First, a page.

Why aren’t Italians fat? It’s a question of pasta portion size

Pasta portion sizes vary among countries, and restaurants.
Pasta portion sizes vary among countries, and restaurants.
(Ricardo DeAratanha / Los Angeles Times)

That’s a question Elizabeth Minchilli, an American who has lived in Rome for years, is constantly asked. Full disclosure: The food writer happens to be on the slender side herself.

Her answer comes in the pasta chapter of her new book coming out April 7, “Eating Rome: Living the Good Life in the Eternal City” (St. Martin’s Griffin, New York, $25).

“Yes, we do eat pasta every day. And yes, even I can manage to eat a pasta course followed by a meat course,” she writes. Here’s the secret — and it doesn’t involve a Never Ending Pasta Pass at the Olive Garden.


“The pasta we are all eating comes in a very controlled portion. When it comes to eating pasta, Italians are very measurement conscious. And it’s a very easy formula to follow: 100 grams (3-1/2 ounces) or less of pasta per person. It is never a heaping portion like one you would expect in the States.”

In the ‘90s, Los Angeles Italian restaurants routinely served pasta in giant bowls, each portion enough to feed three or four. That’s what people wanted. And if the portions at Buca di Beppo are anything to go by, many people are still enthralled by that abbondanza.

When Evan Funke first opened Bucato, his ode to handmade pasta in the Emilia-Romagna style, he got some complaints about the portion size at the Culver City restaurant. But he really was only serving pasta the way the Italians eat it, not as a main course, but as one course in a multi-course meal that includes antipasto, primo (first course), secondo (second course) — and contorno (or side vegetable) at the very least.

“Each course is sized according to its place within a sequence of dishes,” says Funke. “If you figure after the entree and vegetable comes the salad, then fruit and cheese, then dessert, coffee and grappa, you’re looking at a serious meal. Obviously most Americans don’t eat this way. I don’t eat this way.”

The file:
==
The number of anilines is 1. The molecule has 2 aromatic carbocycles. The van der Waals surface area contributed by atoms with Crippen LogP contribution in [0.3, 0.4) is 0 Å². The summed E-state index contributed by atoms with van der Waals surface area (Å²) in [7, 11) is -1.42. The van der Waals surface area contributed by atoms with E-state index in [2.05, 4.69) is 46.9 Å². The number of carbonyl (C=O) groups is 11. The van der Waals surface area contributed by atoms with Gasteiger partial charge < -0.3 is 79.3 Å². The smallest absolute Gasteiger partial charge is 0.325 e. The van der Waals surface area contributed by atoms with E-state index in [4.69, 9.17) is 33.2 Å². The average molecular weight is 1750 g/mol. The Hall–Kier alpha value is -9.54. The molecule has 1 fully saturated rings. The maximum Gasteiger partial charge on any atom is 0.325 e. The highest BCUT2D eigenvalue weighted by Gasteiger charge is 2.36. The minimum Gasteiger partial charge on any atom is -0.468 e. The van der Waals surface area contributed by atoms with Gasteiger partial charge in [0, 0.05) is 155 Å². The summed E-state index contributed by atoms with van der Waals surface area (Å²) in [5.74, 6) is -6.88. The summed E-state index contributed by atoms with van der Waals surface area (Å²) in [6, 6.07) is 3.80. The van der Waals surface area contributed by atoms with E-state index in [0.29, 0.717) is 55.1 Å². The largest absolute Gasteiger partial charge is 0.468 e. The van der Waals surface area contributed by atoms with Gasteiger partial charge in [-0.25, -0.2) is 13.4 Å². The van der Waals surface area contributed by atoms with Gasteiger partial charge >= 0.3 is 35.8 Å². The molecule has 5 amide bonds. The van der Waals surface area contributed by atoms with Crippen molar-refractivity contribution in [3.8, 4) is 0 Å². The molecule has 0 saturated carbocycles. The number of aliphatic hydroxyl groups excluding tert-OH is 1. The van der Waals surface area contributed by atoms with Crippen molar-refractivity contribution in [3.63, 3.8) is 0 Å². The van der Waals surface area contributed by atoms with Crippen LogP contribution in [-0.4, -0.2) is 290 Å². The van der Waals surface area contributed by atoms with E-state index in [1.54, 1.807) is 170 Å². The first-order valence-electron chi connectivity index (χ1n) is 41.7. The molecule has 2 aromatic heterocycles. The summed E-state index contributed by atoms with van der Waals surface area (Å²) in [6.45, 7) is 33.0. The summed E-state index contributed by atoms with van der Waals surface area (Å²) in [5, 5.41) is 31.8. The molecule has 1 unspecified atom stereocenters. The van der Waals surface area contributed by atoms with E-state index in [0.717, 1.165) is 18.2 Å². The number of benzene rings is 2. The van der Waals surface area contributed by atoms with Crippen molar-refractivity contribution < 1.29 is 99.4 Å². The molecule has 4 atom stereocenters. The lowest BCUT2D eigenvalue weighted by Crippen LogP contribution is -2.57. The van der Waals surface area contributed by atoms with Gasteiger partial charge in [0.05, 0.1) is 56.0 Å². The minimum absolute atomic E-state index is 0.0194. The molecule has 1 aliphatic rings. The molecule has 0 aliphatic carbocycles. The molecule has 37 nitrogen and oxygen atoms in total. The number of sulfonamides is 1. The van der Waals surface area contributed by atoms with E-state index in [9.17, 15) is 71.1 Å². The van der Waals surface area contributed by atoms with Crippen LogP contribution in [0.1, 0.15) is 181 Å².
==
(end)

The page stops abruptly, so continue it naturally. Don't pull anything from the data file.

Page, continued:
“The portion size at Bucato,” Funke explains, “reflects an Italian approach to eating where pasta is never served in heaping Claim Jumper-sized helpings. Our pasta is not easily or cheaply made. In general a single portion of fresh pasta in Italy is around 100 grams not the 300 or 400 grams you see in most Italian restaurants in Los Angeles.”

Angelo Auriana, chef and co-owner of the Factory Kitchen in downtown L.A. remembers having a conversation with a newly arrived Italian chef in San Francisco amazed at the size of the pasta portions in this country.

“Remember,” says Auriana, “in Italy, pasta for us is basically an appetizer. Portions of handmade egg pasta are 65 or 70 grams. Here they’re between 100 and 110 grams which is almost twice the Italian portion.” Note that Auriana’s idea of a huge portion is about the normal serving size for Funke.

He goes on to explain that Italians eat a little something before the pasta course and have something after too. They’re not basing an entire meal on pasta. But here, people sometimes look on pasta as a main course and for a grown person, 65 grams is not enough if that’s all you’re eating.


“The beauty in the Italian way of eating is that you might start with wild asparagus in season for only a few weeks or fried artichokes, then have a little pasta and something else and panna cotta for dessert,” says Auriana. You get three for four different tastes in one meal.

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